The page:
would appear to be a new golden age for rangefinder users. There are now three
major systems (Leica, Voigtländer, and Zeiss) and two minor (Epson and
Rollei). All use the same cross-compatible lens mount, for which an extensive
and excellent range of lenses is available, and all compete with one another,
albeit at different price points. Who could have imagined this even a decade
The major news was the Leica M8, and rightly so. Making a digital camera feel
like an M-series Leica was a remarkable achievement. If you are interested in
Leicas, you've probably researched all this thoroughly by now; if you're
not, here's the news: It's 10.3 megapixels, features Secure Digital
storage, has shutter speeds of 1 second to 1/8000 sec, and a 1.33 magnification
factor. The shutter speed dial goes the same way as the M6 TTL and M7, e.g.,
the right way for the meter but the opposite way to every other Leica ever built.
It's very slightly fatter and heavier than an M7, but it's a sort
of plump sleekness, not the kind of morbid obesity we have grown to expect in
the SLR market. As for reparability, Leica promises decades, not years: this
is not a camera that will be obsolete and irreparable after a few years.
There are also two new lenses, both of which can be used on film as well as
digital bodies. These are a 16-18-21mm f/4
TRI-ELMAR (21-24-28mm equivalent) and a 28mm f/2.8 (38mm equivalent) aspheric
"standard" lens. The former is truly astonishing, though also very
expensive; it means that with just the two TRI-ELMARs, the Leica photographer
can now have six focal lengths, 16-90mm.
The f/4 speed of the TRI-ELMAR is modest next to prime lenses, whether you are
looking at the Zeiss 15mm f/2.8, Voigtländer's 28mm f/1.9 and 35mm
f/1.2, or Leica's own 50mm f/1, 75mm f/1.4, and 90mm f/2 lenses, but it
is fast next to most zooms and besides, most people find they can hold a rangefinder
camera steady for at least one shutter speed longer than a reflex, making f/4
equivalent to at least f/2.8 (fast for a zoom) and arguably even f/2 (pretty
fast for most lenses nowadays).
Like all new M-fit lenses, the new TRI-ELMAR and 28mm f/2.8 ASPH are supplied
with 6-bit bar coding on the lens mount. This transfers metadata and also allows
native software to "tweak" the image to correct vignetting (more
of a problem with older lenses designed for film) and possibly introduce other
improvements. Many older lenses can be retrofitted with the bar coding; the
advantage in doing so will vary from lens to lens.
To cap it all, literally as well as physically, there's a monster viewfinder
for all focal lengths from 16-28mm, with manual frame selection and parallax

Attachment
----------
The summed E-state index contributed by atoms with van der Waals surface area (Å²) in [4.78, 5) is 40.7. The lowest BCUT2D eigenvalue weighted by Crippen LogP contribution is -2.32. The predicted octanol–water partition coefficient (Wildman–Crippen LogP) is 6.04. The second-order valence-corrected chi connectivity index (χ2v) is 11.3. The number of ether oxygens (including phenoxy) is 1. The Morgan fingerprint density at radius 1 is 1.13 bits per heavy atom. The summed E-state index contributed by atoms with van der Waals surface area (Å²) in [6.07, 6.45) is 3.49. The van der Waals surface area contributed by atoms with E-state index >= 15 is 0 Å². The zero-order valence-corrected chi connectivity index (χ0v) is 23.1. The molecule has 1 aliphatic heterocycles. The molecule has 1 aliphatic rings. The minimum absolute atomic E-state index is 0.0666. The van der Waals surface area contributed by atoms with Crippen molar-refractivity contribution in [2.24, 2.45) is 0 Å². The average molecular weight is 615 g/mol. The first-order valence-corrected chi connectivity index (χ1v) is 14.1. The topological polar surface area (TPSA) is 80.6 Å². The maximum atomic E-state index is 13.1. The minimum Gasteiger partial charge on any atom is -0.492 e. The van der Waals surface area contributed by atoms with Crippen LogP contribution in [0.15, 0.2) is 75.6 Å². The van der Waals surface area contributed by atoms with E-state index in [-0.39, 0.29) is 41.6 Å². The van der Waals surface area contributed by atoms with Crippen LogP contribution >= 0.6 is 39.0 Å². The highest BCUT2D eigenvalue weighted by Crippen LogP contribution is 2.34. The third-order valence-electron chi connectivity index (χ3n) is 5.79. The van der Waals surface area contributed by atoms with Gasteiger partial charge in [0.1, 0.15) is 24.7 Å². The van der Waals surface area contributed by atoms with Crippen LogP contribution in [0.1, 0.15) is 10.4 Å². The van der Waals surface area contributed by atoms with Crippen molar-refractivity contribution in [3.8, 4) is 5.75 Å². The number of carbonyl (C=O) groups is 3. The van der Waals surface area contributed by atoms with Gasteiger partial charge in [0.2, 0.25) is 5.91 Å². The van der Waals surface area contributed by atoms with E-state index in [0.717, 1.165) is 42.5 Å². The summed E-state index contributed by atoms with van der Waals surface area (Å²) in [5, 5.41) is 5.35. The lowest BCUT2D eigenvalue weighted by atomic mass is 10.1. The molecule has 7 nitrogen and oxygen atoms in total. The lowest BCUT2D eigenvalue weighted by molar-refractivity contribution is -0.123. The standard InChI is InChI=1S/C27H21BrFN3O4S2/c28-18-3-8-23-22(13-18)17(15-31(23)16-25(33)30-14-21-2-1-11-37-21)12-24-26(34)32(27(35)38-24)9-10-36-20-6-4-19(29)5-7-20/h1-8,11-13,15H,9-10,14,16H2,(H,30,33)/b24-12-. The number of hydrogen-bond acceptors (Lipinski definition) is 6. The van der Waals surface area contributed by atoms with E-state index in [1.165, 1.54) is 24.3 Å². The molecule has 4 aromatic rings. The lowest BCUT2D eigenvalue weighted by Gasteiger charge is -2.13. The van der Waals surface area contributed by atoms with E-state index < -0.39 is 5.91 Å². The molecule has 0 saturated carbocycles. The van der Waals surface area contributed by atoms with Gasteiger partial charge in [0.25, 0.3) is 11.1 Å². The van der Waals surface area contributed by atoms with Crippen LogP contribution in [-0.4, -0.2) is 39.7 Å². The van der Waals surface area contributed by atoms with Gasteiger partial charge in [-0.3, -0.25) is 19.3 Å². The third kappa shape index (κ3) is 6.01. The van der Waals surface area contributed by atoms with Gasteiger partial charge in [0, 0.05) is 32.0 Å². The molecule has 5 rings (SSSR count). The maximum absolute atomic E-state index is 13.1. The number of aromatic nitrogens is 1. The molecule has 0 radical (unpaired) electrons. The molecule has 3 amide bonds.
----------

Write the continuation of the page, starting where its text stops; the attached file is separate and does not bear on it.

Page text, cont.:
compensation. It's very, very clever but it's also very, very big
and fairly heavy and I'd prefer a smaller, lighter, single-length finder
for any of the focal lengths not accommodated by the viewfinder: basically,
anything wider than 28mm.
What none of this tells you is how desirable the camera is. Yes, it's
expensive, but the price differential as against film Leicas is less than you
might expect, about 30 percent more than the M7. In the US this will probably
mean a street price, once initial demand has stabilized, of around $5000. A
large part of this stems from the weakness of the dollar. When President Clinton
left office, 4000 euros would have cost you under $4000, whereas today they
would cost around $5500. Thus, do politicians and currency speculators price
There was, however, another new rangefinder camera, inevitably from Voigtländer.
Actually, you could say there were two, the Bessa R4M and R4A. As their names
suggest, these are mechanical-shutter (M) and electronic/automatic-shutter (A)
versions of the same camera. They look very similar to one another and to earlier
M-mount rangefinder Bessas, and the only real difference (which is very significant
indeed) is that the manually selected bright-lines in the viewfinder run from
21mm through 25mm, 28mm and 35mm to 50mm. Two sets are necessarily paired (21/35mm
and 25/50mm) while 28mm is on its own.
In other words, this is the wide angle Bessa par excellence. The downside
is that the extremely small viewfinder magnification, about 0.52x, gives a correspondingly
short effective rangefinder base, under 20mm. This is not really adequate to
focus the 50mm f/1.5 at full aperture and at short distances, though it's
fine with the 50mm f/2.5. Likewise, although the 75mm f/2.5 and 90mm f/3.5 couple
perfectly adequately, focusing below (say) 3 meters/10 ft is marginal at full